Opinion Filed April 14, 2005. DO NOT PUBLISH. Tex.R.App.P. 47.
On Appeal from the 195th Judicial District Court, Dallas County, Texas, Trial Court Cause No. F03-56510-PN.
Before Justices MORRIS, FRANCIS, and LANG-MIERS.
After a bench trial, the trial court found Clarence Wright guilty of unlawful possession of cocaine in the amount of one gram or more but less than four grams and assessed punishment, enhanced by two prior felony convictions, at twenty-five years in prison. In two points of error, appellant contends the trial court abused its discretion by failing to suppress evidence obtained as a result of an illegal arrest. We affirm the trial court's judgment. Dallas police officer Daniel Green testified at trial that he and his partner, A. Bartholomew, were dispatched to a "drug house call" in southeast Dallas. The caller complained that a black male, wearing a white t-shirt and black pants, was selling drugs. Green testified he had made numerous drug arrests at the location previously. When they arrived at the location, Green saw a man wearing a white t-shirt and black pants, standing in the street flagging down cars. The man was identified as appellant. Green testified he and his partner approached appellant to investigate the call, but appellant walked away. Appellant was holding what appeared to be a crack pipe. Bartholomew got out of the police car and called to appellant, who came over to the police vehicle. When Green got out of the car to cover Bartholomew, appellant pushed Bartholomew in the chest, knocking him off balance. Appellant then took off running. Bartholomew chased appellant on foot, while Green pursued him in the police vehicle. When Green caught up to Bartholomew and appellant, they were wrestling on the ground. Green attempted to help Bartholomew, ultimately using pepper spray on appellant to subdue him. The police transported appellant to jail. During book-in processing, the police found crack cocaine in appellant's sock and charged him with drug possession. Appellant disputed some of the facts presented by the State's witnesses at trial. He claimed that when police arrived, he was in a business parking lot approximately 100 to 150 yards from the address to which police were dispatched. Appellant denied selling drugs or possessing a crack pipe. Additionally, he denied having any drugs in his socks. At trial, appellant timely objected to the admission of the crack cocaine evidence, arguing it resulted from an improper initial detention of appellant by the police officers. The trial court overruled appellant's objection and admitted the evidence. On appeal, appellant argues the trial court erred in denying his suppression motion because Green and Bartholomew did not have probable cause to arrest him. Appellant argues his arrest was made without a warrant or probable cause in violation of his federal and state constitutional rights. Appellant also argues that the trial judge erred because the arresting officers did not have reasonable suspicion to stop him initially. We review a trial judge's ruling on a motion to suppress evidence for an abuse of discretion, giving almost total deference to the trial judge's determination of historical facts but reviewing search and seizure law de novo. Balentine v. State, 71 S.W.3d 763, 768 (Tex.Crim.App. 2002); Guzman v. State, 955 S.W.2d 85, 88-89 (Tex.Crim.App. 1997). If the issue involves the credibility of a witness, making the evaluation of that witness's demeanor important, we defer to the trial judge's determination of the facts. Carmouche v. State, 10 S.W.3d 323, 327 (Tex.Crim.App. 2000); Guzman, 955 S.W.2d at 89. An officer may conduct a brief investigative detention, or "Terry stop," when he has a reasonable suspicion to believe that an individual is involved in criminal activity. Balentine, 71 S.W.3d at 768 (citing Terry v. Ohio, 392 U.S. 1, 21 (1968)); Carmouche, 10 S.W.3d at 329. The reasonableness of a temporary detention must be examined in terms of the totality of the circumstances and will be justified when the detaining officer has specific articulable facts, which, taken together with rational inferences from those facts, lead him to conclude that the person detained actually is, has been, or soon will be engaged in criminal activity. Balentine, 71 S.W. 3d at 768; Woods v. State, 956 S.W.2d 33, 38 (Tex.Crim.App. 1997). The police responded to a call about a man selling drugs. When they arrived at the location, the police saw appellant, who fit the description of the suspect, flagging down cars at the location. Officer Green testified that based on his experience as a police officer, appellant's actions were consistent with selling drugs. The officers called appellant over, at which time appellant shoved one of the officers and fled. Assuming these facts constitute a "Terry stop," we conclude the officers articulated facts indicating appellant was involved in criminal activity sufficient to justify an investigatory detention. Once appellant shoved one officer and fled, the police had probable cause to arrest appellant for assaulting a police officer and evading arrest. Contrary to appellant's assertion on appeal, neither his federal nor state constitutional rights were violated by his arrest. We overrule appellant's first and second points of error.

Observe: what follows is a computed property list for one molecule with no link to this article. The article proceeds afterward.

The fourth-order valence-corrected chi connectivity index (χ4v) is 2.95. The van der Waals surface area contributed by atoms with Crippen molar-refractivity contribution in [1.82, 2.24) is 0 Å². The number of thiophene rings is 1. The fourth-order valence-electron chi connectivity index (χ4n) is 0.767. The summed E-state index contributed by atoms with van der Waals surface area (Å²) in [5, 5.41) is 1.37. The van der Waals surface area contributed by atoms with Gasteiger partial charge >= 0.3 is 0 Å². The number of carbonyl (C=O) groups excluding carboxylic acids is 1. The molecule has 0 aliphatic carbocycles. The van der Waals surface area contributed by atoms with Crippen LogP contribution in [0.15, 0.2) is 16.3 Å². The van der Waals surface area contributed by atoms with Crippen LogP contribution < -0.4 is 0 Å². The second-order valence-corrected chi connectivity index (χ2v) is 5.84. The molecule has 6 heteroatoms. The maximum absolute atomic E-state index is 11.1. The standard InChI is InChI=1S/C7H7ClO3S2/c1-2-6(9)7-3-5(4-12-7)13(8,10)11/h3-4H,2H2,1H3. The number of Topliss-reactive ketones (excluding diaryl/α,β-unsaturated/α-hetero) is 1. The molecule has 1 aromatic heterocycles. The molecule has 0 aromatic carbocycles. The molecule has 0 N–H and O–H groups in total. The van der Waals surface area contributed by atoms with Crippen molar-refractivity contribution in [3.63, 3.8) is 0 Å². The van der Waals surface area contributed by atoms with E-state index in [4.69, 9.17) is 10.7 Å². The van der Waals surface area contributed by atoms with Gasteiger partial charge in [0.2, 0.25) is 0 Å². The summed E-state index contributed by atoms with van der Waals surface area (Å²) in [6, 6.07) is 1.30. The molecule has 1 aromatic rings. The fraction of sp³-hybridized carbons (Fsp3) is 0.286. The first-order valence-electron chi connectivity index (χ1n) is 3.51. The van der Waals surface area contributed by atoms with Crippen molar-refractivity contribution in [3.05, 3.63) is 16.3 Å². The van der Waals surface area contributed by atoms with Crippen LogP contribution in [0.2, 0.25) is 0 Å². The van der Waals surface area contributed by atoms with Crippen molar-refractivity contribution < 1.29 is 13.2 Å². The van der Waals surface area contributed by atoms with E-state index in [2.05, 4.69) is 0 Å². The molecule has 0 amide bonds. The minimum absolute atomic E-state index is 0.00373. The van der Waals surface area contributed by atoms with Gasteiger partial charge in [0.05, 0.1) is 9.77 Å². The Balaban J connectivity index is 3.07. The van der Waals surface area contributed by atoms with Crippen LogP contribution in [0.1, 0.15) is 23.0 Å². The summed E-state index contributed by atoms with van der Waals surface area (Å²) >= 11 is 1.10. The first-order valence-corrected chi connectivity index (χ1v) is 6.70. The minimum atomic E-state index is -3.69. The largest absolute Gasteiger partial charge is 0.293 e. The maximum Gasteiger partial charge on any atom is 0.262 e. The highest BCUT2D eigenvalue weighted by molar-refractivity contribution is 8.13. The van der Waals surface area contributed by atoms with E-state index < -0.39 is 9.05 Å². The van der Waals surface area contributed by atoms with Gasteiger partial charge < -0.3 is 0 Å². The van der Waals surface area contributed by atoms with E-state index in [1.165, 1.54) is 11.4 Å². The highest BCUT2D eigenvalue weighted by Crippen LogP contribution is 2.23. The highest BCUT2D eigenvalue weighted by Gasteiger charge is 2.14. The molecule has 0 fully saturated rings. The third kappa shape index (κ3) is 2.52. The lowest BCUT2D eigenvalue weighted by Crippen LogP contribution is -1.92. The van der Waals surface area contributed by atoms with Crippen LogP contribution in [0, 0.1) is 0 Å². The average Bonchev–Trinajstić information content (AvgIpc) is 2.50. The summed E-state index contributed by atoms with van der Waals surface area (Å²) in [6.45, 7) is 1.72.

We affirm the trial court's judgment.